"One of my favorite photographs in the collection at George Eastman House is this extraordinary platinum print of the Chateau de Boursault located in the Champagne region of France. Frederick H. Evans (British, 1853-1943) made this photograph while on assignment for Country Life Magazine in 1906. Evans, a writer and bookseller, took up photography out of his interest in the 'study of the beautiful,' and is best known for his exquisitely rendered images of medieval cathedrals.
"This photograph is a superb example of Evans' ability to capture the transcendent character of an architectural monument. Nestled behind a protective border of trees, the chateau takes on an ethereal presence, inviting the viewer to climb the winding lane and dream of what lies beyond. The photograph also showcases Evans' frequent use of the platinum-print process that is favored for its ability to produce long and beautifully subtle tonal ranges, and for its archival stability. George Eastman House is considered to be a major repository of the work by Frederick H. Evans, with over 200 prints by the artist in the collection."
Tactical Camera (George Eastman House)
Selected by Todd Gustavson, Technology Curator of the George Eastman House | Acquired October 2012.
"The Tactical Camera may well be the most important object acquired during my 24-year curatorial tenure at George Eastman House. There is simply nothing like it in the collection. First of all, it is the oldest digital camera in the collection. But more importantly, it is a truly unique object from which all DSLR's (digital single-lens reflex) cameras were derived.
"Eastman Kodak produced its first megapixel imaging sensor in the middle 1980's. A company engineer, James McGarvey, designed and built the imaging firmware and storage system for the M1 sensor, which was installed in a Canon F1 film camera, making it the world's first digital single-lens reflex camera. Known as the Electro-Optic Camera, it was built for the U.S. government in 1988 for covert use. Tactical Camera evolved from the E-O project the next year, becoming a more robust system to demonstrate the company's digital technology to potential industrial customers. Later in 1989 the Hawkeye II Imaging systems were produced. Like the previous models, Kodak adapted its digital imaging system to existing film cameras, in this case the Nikon F3, with either a built-in or tethered storage device. In turn, these cameras would lead to the DCS, the first production DSLR camera introduced in 1991.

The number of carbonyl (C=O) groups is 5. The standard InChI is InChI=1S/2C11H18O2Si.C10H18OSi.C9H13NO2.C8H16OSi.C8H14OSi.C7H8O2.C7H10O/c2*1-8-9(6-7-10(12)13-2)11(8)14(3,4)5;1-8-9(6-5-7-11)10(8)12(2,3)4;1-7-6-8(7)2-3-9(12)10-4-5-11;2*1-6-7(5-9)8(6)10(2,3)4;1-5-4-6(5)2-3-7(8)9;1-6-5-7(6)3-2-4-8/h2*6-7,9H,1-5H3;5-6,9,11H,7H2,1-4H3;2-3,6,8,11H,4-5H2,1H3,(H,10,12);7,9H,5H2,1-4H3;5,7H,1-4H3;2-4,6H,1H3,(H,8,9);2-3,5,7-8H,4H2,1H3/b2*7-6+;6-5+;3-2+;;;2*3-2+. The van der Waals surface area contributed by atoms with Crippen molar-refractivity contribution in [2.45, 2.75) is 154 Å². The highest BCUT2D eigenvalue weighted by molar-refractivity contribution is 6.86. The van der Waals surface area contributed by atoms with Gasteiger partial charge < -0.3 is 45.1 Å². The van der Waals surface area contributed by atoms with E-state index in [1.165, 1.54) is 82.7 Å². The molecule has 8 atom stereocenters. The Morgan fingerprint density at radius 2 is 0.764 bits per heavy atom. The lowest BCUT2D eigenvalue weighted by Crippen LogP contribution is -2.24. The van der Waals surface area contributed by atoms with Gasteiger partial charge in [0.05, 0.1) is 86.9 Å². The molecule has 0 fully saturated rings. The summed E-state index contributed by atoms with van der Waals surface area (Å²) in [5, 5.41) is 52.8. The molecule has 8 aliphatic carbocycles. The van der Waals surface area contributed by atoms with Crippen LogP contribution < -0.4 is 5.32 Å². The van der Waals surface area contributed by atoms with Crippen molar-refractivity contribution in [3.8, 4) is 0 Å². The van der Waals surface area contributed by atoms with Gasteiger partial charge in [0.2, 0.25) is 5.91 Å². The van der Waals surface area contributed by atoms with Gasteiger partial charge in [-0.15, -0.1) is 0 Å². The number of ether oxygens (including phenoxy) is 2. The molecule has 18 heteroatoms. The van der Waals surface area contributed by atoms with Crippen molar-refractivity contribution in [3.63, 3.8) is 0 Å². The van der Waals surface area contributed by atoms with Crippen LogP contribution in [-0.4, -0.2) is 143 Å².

"Like these, the Tactical Camera occupies a new branch of the photographic history evolutionary tree. But in this case, the very beginning of the new technology, as the Giroux and Lumière were the finished product available to the consumer. The Tactical Camera represents products to come."
Luca Giordano, "The Entombment" (Oil on canvas, 1650-1653; Memorial Art Gallery)
Selected by Joseph T. Carney, Director of Gallery Advancement, Memorial Art Gallery | Marion Stratton Gould Fund, Maurice R. and Maxine B. Forman Fund, Gallery Purchase Fund, gift of Whitney F. Hoyt, by exchange, gift of Mr. and Mrs. Hollister Spencer, by exchange, 2005.34, acquired in 2005.
"A powerful and very large work, this painting was an altar piece. Painted by Luca Giordano, it portrays the entombment of Christ. Joseph of Arimathea supports the body of Jesus partially wrapped in a burial cloth, Nicodemus tenderly guides his legs into the vault, and Mary, the mother of Jesus, is comforted by holy women, while Mary Magdalene wrings her hands in anguish, as a crowd looks on, discussing the event they are witnessing.
"The painting is dark, as is the scene it depicts. The grayed-out face of Jesus is reproduced in the grayed-out face of his grieving mother. Amidst this darkness, the red cloak of John, 'the disciple whom Jesus loved,' draws the eye of the viewer. John is the only figure in the painting whose face the viewer cannot see. Giordano is inviting us to imagine ourselves in John's place, witnessing the event.
John had followed Jesus for three years, he had seen Jesus open the eyes of the blind and the ears of the deaf, heal the legs of the lame, and raise Lazarus from the dead. John had come to believe that Jesus was Emmanuel (God with us). What is the look on John's face as he views the pierced and bloodied and lifeless body of his friend and Messiah? How shocked and saddened John must have been to see his savior being placed in a tomb. John's faith must have been shaken, if not shattered.
"Though we cannot see the expression on John's face, we can imagine its disbelief and sadness.
"Yet we, who view the painting today, know how the story continues. How Jesus rose from the dead after three days, how his teachings of forgiveness, tolerance, peace, and love continue to guide hundreds of millions of followers today. We have a view that John doesn't have. We have witnessed the resurrected Christ.
"This painting helps me to see things from a different perspective, which is something that great art does. And that's why I feel this painting is so very important to our collection."